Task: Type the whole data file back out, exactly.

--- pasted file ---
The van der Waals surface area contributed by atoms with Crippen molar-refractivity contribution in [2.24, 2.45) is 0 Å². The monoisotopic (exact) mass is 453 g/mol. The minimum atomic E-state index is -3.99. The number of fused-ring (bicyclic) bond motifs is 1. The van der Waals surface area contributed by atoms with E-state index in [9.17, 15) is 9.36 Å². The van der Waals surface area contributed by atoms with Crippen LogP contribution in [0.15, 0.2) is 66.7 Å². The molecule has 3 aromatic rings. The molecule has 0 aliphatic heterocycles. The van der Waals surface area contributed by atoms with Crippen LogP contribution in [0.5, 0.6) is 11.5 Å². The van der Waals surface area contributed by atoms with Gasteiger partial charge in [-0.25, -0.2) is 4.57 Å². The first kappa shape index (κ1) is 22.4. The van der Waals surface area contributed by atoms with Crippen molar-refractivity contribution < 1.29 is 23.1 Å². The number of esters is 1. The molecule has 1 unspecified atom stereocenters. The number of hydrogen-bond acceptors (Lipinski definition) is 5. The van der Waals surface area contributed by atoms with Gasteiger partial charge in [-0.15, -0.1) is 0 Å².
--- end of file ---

The van der Waals surface area contributed by atoms with Crippen molar-refractivity contribution in [2.24, 2.45) is 0 Å². The monoisotopic (exact) mass is 453 g/mol. The minimum atomic E-state index is -3.99. The number of fused-ring (bicyclic) bond motifs is 1. The van der Waals surface area contributed by atoms with E-state index in [9.17, 15) is 9.36 Å². The van der Waals surface area contributed by atoms with Crippen LogP contribution in [0.15, 0.2) is 66.7 Å². The molecule has 3 aromatic rings. The molecule has 0 aliphatic heterocycles. The van der Waals surface area contributed by atoms with Crippen LogP contribution in [0.5, 0.6) is 11.5 Å². The van der Waals surface area contributed by atoms with Gasteiger partial charge in [-0.25, -0.2) is 4.57 Å². The first kappa shape index (κ1) is 22.4. The van der Waals surface area contributed by atoms with Crippen molar-refractivity contribution < 1.29 is 23.1 Å². The number of esters is 1. The molecule has 1 unspecified atom stereocenters. The number of hydrogen-bond acceptors (Lipinski definition) is 5. The van der Waals surface area contributed by atoms with Gasteiger partial charge in [-0.15, -0.1) is 0 Å².